After leaving Sunderland in January the dearth in goal became obvious at the Stadium of Light, much to the benefit of Aston Villa where between the New Year and March he became top scorer of the Villans with 10 goals in 16 league appearances; including two in a memorable win at Arsenal at on the penultimate weekend of the season
All he needs is a moment to show why every opposition defender is ever unsettled when Rooney appears on the starting sheet of Manchester United on any given weekend and weekday. Every season his game improves steady and his scoring touch has remained at a good level for a forward, his team play has improved tremendously and it’s when the team performs that managers are happy; individual performances come as added bonus really.
Everton would be better off in the league had the club attained same level of consistency as Baines. His occasional goals and high return on assists only bettered by Cesc Fabregas and Didier Drogba (according to Opta Sports) along with assured performances week after week for all 38 league matches amazingly, deservedly earned him the club’s Player of the Season, Players’ Player of the Season as well as Goal of the Season.
Bolton Wanderers had a request to have the teenage English midfielder back on loan at the Reebok Stadium rejected few days to the start of the season and it proved to an invaluable decision by Arsène Wenger as evident by a consistent return of stellar individual performances for Arsenal all through the 49 matches he played in all competitions; one that deserved a trophy as reward… one that eluded the team.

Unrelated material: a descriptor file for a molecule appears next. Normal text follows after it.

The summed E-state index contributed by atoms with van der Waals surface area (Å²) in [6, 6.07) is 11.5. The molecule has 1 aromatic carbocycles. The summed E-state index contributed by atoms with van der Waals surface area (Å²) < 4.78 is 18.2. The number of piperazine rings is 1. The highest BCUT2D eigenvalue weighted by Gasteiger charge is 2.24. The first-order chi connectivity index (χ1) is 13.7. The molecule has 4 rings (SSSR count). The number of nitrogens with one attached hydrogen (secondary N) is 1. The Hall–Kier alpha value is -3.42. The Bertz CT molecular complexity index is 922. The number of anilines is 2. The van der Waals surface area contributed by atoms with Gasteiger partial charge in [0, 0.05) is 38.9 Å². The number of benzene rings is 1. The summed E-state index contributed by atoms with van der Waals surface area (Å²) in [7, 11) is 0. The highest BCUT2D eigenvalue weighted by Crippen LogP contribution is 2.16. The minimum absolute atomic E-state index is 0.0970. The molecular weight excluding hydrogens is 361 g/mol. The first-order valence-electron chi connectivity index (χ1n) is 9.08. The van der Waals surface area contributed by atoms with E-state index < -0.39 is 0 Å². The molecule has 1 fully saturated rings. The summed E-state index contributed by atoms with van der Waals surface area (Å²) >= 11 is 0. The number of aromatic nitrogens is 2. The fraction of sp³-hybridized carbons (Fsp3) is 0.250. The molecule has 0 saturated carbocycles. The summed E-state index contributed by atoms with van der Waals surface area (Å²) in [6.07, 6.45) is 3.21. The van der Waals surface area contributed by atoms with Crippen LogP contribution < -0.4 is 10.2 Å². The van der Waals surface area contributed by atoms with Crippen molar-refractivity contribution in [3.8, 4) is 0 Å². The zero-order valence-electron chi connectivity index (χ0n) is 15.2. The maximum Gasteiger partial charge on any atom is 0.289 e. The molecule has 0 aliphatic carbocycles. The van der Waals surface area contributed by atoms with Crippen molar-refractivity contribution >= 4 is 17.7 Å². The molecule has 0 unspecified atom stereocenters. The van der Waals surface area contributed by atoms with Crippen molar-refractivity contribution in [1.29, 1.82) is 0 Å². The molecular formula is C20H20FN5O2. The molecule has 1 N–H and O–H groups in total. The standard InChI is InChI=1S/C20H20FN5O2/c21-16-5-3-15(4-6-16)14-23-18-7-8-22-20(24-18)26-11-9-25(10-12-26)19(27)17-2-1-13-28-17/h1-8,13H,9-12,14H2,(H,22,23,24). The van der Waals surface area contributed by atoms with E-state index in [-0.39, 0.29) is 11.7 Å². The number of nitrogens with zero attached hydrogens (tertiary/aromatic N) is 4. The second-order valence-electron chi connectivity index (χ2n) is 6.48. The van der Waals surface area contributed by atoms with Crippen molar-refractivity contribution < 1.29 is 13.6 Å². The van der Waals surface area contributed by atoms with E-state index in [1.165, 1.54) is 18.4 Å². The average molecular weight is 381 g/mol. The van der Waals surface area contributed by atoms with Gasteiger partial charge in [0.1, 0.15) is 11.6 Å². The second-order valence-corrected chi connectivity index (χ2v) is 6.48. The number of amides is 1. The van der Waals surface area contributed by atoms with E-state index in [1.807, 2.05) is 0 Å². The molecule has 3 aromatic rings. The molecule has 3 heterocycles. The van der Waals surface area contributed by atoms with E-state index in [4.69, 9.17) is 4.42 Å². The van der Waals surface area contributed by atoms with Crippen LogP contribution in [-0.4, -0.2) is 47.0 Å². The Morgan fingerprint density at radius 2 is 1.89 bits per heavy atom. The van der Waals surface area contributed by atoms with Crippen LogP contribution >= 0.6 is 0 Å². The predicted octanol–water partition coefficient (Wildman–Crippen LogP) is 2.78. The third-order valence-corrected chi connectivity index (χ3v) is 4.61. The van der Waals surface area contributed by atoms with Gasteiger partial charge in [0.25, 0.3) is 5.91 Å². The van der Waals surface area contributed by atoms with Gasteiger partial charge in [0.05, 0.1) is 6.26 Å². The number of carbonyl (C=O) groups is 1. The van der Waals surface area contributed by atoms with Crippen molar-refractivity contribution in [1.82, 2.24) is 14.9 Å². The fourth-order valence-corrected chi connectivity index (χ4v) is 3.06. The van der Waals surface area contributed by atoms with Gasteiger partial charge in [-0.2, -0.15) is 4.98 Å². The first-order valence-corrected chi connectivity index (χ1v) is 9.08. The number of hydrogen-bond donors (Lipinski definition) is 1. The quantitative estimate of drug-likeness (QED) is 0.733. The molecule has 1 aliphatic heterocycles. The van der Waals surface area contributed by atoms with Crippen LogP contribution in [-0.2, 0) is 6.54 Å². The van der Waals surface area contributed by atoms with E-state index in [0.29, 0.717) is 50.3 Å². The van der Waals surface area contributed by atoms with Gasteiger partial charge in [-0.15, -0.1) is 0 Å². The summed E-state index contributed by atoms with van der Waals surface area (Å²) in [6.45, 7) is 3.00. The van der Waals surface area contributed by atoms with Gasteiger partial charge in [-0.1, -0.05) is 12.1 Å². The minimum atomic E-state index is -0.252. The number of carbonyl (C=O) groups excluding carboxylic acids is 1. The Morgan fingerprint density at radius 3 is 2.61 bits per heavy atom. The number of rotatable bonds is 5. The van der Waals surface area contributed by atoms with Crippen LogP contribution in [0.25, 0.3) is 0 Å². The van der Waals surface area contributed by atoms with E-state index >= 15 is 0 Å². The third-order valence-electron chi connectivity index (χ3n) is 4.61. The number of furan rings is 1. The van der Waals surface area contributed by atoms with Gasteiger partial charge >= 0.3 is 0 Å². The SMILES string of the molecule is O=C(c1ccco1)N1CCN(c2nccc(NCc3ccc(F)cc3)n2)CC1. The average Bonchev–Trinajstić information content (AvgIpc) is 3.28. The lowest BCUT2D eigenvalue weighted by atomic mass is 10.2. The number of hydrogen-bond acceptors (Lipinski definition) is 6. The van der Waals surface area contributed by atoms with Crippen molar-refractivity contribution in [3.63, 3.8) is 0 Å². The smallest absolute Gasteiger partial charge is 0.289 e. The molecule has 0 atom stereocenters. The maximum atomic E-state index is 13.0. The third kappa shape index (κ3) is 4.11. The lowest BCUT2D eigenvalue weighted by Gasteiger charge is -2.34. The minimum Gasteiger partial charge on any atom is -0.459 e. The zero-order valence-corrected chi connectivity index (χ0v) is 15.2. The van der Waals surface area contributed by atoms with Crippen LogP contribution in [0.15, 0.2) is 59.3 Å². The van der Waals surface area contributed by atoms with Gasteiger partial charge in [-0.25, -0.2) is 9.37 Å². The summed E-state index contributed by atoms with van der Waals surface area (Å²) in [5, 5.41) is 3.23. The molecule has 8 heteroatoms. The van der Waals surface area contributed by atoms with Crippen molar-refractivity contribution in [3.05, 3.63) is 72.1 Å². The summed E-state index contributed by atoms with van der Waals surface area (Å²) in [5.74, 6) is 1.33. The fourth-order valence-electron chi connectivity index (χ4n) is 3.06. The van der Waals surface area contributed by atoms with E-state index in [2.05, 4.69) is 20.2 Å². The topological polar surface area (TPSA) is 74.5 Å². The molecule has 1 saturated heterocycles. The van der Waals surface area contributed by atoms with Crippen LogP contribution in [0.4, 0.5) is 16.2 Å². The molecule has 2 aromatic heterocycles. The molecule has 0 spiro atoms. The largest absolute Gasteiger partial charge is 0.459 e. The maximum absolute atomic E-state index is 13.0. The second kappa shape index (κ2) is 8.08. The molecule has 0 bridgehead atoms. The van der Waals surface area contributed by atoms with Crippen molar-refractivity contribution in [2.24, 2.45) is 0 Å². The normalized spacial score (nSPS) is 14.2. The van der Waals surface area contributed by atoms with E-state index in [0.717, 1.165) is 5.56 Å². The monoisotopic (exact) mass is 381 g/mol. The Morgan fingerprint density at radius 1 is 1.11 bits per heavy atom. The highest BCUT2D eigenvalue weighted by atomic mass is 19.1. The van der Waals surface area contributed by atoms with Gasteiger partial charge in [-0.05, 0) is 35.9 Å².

Most unfortunately for the Three Lions of England, Bale is Welsh. A fact that made his explosive form for Tottenham Hotspur one worthy of much praise and enough for him to win the PFA Player of the Year although… winning that accolade was perhaps a bit of a hasty decision from the Queens’ men.
Edwin van Der Sar
This here is a Dutchman that has tasted the highs (Ajax) and endured the lows (Juventus and at Fulham; no offence to the Cottagers) of football hence retiring on a high at Manchester United after a top quality season of performances in all competitions is just what van Der Sar derseves. Van Der Save earned that nickname with string of saves that belied his 41 years and hopefully the Red Devils won’t go through the conundrum of finding a replacement like it did after Peter Scheimichel retired.
Rafael Van Der Vaart
Following in the individual steps of countrymen Arjen Robben and Wesley Sneijder… out of Real Madrid, van der Vaart added a bit more flair to the game of Tottenham Hotspur, culminated in his 13 goals in 28 league appearances for the Lilywhites and a commendable campaign for the club; one that saw Spurs reach the Champions League quarterfinals in its maiden appearance in the competition.
Ageless Welshman has now won one less league trophies than Arsenal has in its history. If that does not hit you enough in the face, think of it this way; only three clubs in all of England has won more league titles than he has… and the picture should be settling in now. Even at the ripe age of 37 when it is goalkeepers that attain their peak, Giggs proved very instrumental in Manchester United’s title winning campaign with his experience coming in handy and the evidence of speed in him still that belies his age. This here is a Welshman that has got better with age.
And others worthy of making this list fall below: